Shaikh Mohammad in a UAE military plane, flying aid to Lebanon in 1978. Image Credit: Taken from the book 'Qissati'

Following are excerpts from Chapters 31-40 of “Qissati” (My Story), written by Shaikh Mohammad Bin Rashid Al Maktoum

Chapter 31. A coup at the start of the Union

If you want to destroy a country from within, hit its internal political stability. Less than two months after the Union was announced, the first attempt to shake UAE stability took place in Sharjah.

I was in charge of the state’s stand against it and to stop the attempt.

Shaikh Zayed was decisive. He spoke to me about the coup, and told me: “Mohammad, finish the matter quickly.”

Shaikh Khalid Bin Mohammad Bin Saqr Al Qasimi ruled Sharjah since 1965. He signed the Union’s unofficial Constitution on the 2nd of December in 1971 and Sharjah became part of the UAE.

So there was no way to destroy the stability or to change the rule of Sharjah at any cost.

I ordered that electricity be cut off from the palace. I didn’t know who was the person behind the coup.

The leader of the coup was Shaikh Saqr Bin Sultan Bin Saqr Al Qasimi, who previously ruled Sharjah.

He had affiliations with Arab Nationalists and was actively supporting them.

So we were concerned that his coup had deeper roots, other than an internal family dispute.

Our biggest fear was that he would have supporters and followers from outside the country.

We had to move fast, before he got any support from any party. I asked for troops from Abu Dhabi because I had no idea of the number of men supporting Shaikh Saqr and moved troops from Dubai. But I couldn’t wait for them. I took two of my men and went Shaikh Khalid’s palace.

I arrived and spoke to Shaikh Saqr on the phone as if I had an entire army behind me, waiting to enter the palace.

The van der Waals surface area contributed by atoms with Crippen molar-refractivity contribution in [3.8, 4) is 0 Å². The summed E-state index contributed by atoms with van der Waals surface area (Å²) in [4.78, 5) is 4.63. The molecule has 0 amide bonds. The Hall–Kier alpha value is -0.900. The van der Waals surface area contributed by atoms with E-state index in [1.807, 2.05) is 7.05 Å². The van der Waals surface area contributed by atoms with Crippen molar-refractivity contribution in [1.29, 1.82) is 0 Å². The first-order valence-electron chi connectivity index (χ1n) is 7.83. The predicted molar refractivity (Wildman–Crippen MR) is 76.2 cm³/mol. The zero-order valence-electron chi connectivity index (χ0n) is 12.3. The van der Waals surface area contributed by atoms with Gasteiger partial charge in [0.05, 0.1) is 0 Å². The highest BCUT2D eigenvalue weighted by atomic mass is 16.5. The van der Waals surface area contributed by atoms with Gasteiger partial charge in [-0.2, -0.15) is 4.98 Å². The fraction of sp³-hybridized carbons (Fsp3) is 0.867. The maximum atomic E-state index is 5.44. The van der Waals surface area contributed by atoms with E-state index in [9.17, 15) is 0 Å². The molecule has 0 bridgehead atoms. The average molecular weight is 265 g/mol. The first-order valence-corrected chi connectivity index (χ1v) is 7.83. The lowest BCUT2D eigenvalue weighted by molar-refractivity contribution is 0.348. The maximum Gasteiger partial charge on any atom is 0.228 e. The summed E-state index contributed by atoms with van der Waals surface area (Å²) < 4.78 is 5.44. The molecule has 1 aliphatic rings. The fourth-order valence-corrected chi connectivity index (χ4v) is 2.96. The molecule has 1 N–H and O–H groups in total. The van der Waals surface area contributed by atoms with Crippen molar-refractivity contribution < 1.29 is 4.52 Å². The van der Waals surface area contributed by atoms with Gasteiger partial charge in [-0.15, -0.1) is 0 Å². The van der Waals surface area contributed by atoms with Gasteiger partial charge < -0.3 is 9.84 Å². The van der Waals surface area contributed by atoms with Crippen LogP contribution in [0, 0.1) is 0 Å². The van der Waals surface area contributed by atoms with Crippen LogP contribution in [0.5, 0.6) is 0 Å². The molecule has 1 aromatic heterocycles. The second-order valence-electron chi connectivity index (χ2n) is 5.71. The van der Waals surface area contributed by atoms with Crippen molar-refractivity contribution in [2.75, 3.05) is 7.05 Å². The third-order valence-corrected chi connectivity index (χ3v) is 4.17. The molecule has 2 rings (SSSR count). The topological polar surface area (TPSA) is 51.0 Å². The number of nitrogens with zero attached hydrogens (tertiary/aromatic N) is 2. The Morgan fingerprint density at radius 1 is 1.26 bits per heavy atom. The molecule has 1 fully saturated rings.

I didn’t really know whether or not it was an intelligent military move or a tactical blunder.

What I did know, however, was that bravery during this kind of situation shakes your enemy‘s resolve and makes him feel weak.

“If Shaikh Khalid is well,” I told Shaikh Saqr, “a plane will fly you out of the UAE. But if he’s not well, I will surrender you to Shaikh Zayed and he will be the judge.”

He replied: “Khalid was killed.”

Those words moved the blood in my veins and told him: “You have only 5 minutes to get out.”

He went out with his son Sultan and other men. The new-born country has no place for him after what he did to his cousin.

After the coup, I realised the danger the Union faces — how its stability can be shaken by its own sons from within, whereas before it was from without.

After this episode, I had lasting anxiety. Every time the phone rang, I jumped to answer— standing — preparing for the worst.

During those years, I didn’t recall answering a phone call once while sitting on a chair.

After ending the coup, I met Shaikh Zayed in his car. He gave me dates and coffee as if to tell me: “You… You Mohammad”.

And that cup of coffee and dates were the best price and certificate I had ever received in my life.

Chapter 32. Terrorism crossing borders

In 1977, stress had become my companion. I would frequently taste bitterness in my mouth due to acid reflux, and high levels of adrenaline in my veins.

Germany Lufthansa flight 'Landshut', 1977. Image Credit: Taken from the book 'Qissati'

At 7am, in one of my morning meetings at the Defence Ministry, I followed a Lufthansa Boeing 737 with 91 passengers and crew hijacked by members of the Palestinian Liberation Organisation (PLO).

They were asking for the release of some of their friends from jails in West Germany.

For some reason, it grabbed my attention and thinking all day — until I knew they were landing in Bahrain.

I understood why it took my attention: It turned out that the aircraft was only refueled and was heading for Dubai.

Eighty-six (86) passengers, five (5) crew members: 91 souls... 91...

That phrase kept ringing in my head: “91 souls.”

I spoke to the plane from the tower: “Lufthansa, we give you permission to land.”

I heard the pilot speak, tried to imagine his state of mind. I knew we were in a difficult situation.

When it landed, one of the hijackers took the microphone and started yelling.

I made sure to keep the conversation going. I didn’t need a psychoanalyst to tell me that he was unstable.

And then I realised the souls that depend on that man who can crumble at any moment.

He was talking fast, but unclear about his “enemies” — the “imperialists” who rule the world.

I spoke to a man with no logic for 48 hours. We talked about his family, and many things totally unrelated to the situation at hand.

In between, I had asked him to surrender a number of times. He refused.

I calmed him down when he got angry and started threatening passengers.